The origins of social categorization


We’re presenting a short series of abstracts of the work-in-progress our scholars presented and discussed at their June 2017 Working Group Meeting.

Katherine Kinzler is Associate Professor of Psychology and Associate Professor of Human Development at Cornell University,


Forming conceptually rich social categories helps people navigate the complex social world by allowing them to reason about others’ likely thoughts, beliefs, actions, and interactions as guided by group membership. Yet, social categorization often has nefarious consequences. We suggest that the foundation of the human ability to form useful social categories is in place in infancy: social categories guide infants’ inferences about peoples’ shared characteristics and social relationships. We also suggest that the ability to form abstract social categories may be separable from the eventual negative downstream consequences of social categorization, including prejudice, discrimination and stereotyping. Whereas a tendency to form inductively rich social categories appears early in ontogeny, prejudice based on each particular category dimension may not be inevitable.

Keywords: essentialism, infant, intergroup cognition, prejudice, social categorization, stereotype

Can cognitive effort be measured?

Elegant . Mixed media

My central research question for our December 2016 Working Group Meeting is, Can cognitive effort be measured?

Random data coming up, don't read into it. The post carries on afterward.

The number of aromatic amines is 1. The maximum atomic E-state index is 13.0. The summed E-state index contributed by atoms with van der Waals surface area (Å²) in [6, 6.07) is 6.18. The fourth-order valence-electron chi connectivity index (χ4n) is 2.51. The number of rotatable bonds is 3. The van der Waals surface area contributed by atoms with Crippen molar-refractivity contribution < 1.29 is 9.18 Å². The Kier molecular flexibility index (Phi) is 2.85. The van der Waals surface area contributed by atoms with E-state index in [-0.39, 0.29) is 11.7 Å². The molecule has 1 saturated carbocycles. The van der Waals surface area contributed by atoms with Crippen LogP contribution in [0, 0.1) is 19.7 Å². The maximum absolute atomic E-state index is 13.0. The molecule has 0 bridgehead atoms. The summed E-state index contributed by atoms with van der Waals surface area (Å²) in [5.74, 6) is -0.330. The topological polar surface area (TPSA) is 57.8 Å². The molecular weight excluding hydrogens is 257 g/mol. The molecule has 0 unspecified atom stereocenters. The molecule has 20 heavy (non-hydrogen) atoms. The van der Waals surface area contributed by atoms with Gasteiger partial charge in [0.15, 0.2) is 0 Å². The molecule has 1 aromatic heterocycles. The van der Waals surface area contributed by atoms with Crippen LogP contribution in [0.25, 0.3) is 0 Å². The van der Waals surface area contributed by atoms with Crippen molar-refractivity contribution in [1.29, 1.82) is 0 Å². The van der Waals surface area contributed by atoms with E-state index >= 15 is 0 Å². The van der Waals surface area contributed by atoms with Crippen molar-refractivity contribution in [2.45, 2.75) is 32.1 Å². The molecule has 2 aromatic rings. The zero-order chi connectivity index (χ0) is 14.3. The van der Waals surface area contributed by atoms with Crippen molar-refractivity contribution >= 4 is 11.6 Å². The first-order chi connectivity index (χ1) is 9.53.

There is growing evidence that fluctuations in brain activity may exhibit scale-free (“fractal”) dynamics. Scale-free signals follow a spectral-power curve of the form P(f ) ∝ f−β, where spectral power decreases in a power-law fashion with increasing frequency. In this study, we demonstrated that fractal scaling of BOLD fMRI signal is consistently suppressed for different sources of cognitive effort. Decreases in the Hurst exponent (H), which quantifies scale-free signal, was related to three different sources of cognitive effort/task engagement: 1) task difficulty, 2) task novelty, and 3) aging effects.

These results were consistently observed across multiple datasets and task paradigms. We also demonstrated that estimates of H are robust across a range of time-window sizes. H was also compared to alternative metrics of BOLD variability (SDBOLD) and global connectivity (Gconn), with effort-related decreases in H producing similar decreases in SDBOLD and Gconn.

These results indicate a potential global brain phenomenon that unites research from different fields and indicates that fractal scaling may be a highly sensitive metric for indexing cognitive effort/task engagement.

Marc G. Berman is an Assistant Professor in the Department of Psychology and is involved in the Cognition, Social and Integrative Neuroscience programs, and a Scholar with Virtue, Happiness, and the Meaning of Life.